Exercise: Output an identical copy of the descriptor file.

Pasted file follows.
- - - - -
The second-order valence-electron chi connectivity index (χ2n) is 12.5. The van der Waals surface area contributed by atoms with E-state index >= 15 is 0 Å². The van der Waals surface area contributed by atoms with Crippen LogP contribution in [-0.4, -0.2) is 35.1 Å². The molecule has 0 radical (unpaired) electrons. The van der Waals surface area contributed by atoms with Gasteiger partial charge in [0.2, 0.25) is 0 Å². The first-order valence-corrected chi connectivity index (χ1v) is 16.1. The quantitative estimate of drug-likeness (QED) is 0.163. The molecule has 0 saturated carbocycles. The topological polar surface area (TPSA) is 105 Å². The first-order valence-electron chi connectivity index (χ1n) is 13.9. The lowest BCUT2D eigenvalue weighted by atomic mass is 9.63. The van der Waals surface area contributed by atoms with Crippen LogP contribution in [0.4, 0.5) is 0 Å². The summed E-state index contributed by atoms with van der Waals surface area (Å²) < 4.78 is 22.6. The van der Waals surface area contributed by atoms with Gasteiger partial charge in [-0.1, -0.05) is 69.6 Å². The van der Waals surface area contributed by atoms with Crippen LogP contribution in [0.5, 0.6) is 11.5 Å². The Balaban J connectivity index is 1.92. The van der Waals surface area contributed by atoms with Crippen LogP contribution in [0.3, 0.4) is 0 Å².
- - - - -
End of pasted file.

The second-order valence-electron chi connectivity index (χ2n) is 12.5. The van der Waals surface area contributed by atoms with E-state index >= 15 is 0 Å². The van der Waals surface area contributed by atoms with Crippen LogP contribution in [-0.4, -0.2) is 35.1 Å². The molecule has 0 radical (unpaired) electrons. The van der Waals surface area contributed by atoms with Gasteiger partial charge in [0.2, 0.25) is 0 Å². The first-order valence-corrected chi connectivity index (χ1v) is 16.1. The quantitative estimate of drug-likeness (QED) is 0.163. The molecule has 0 saturated carbocycles. The topological polar surface area (TPSA) is 105 Å². The first-order valence-electron chi connectivity index (χ1n) is 13.9. The lowest BCUT2D eigenvalue weighted by atomic mass is 9.63. The van der Waals surface area contributed by atoms with Crippen LogP contribution in [0.4, 0.5) is 0 Å². The summed E-state index contributed by atoms with van der Waals surface area (Å²) < 4.78 is 22.6. The van der Waals surface area contributed by atoms with Gasteiger partial charge in [-0.1, -0.05) is 69.6 Å². The van der Waals surface area contributed by atoms with Crippen LogP contribution in [0.5, 0.6) is 11.5 Å². The Balaban J connectivity index is 1.92. The van der Waals surface area contributed by atoms with Crippen LogP contribution in [0.3, 0.4) is 0 Å².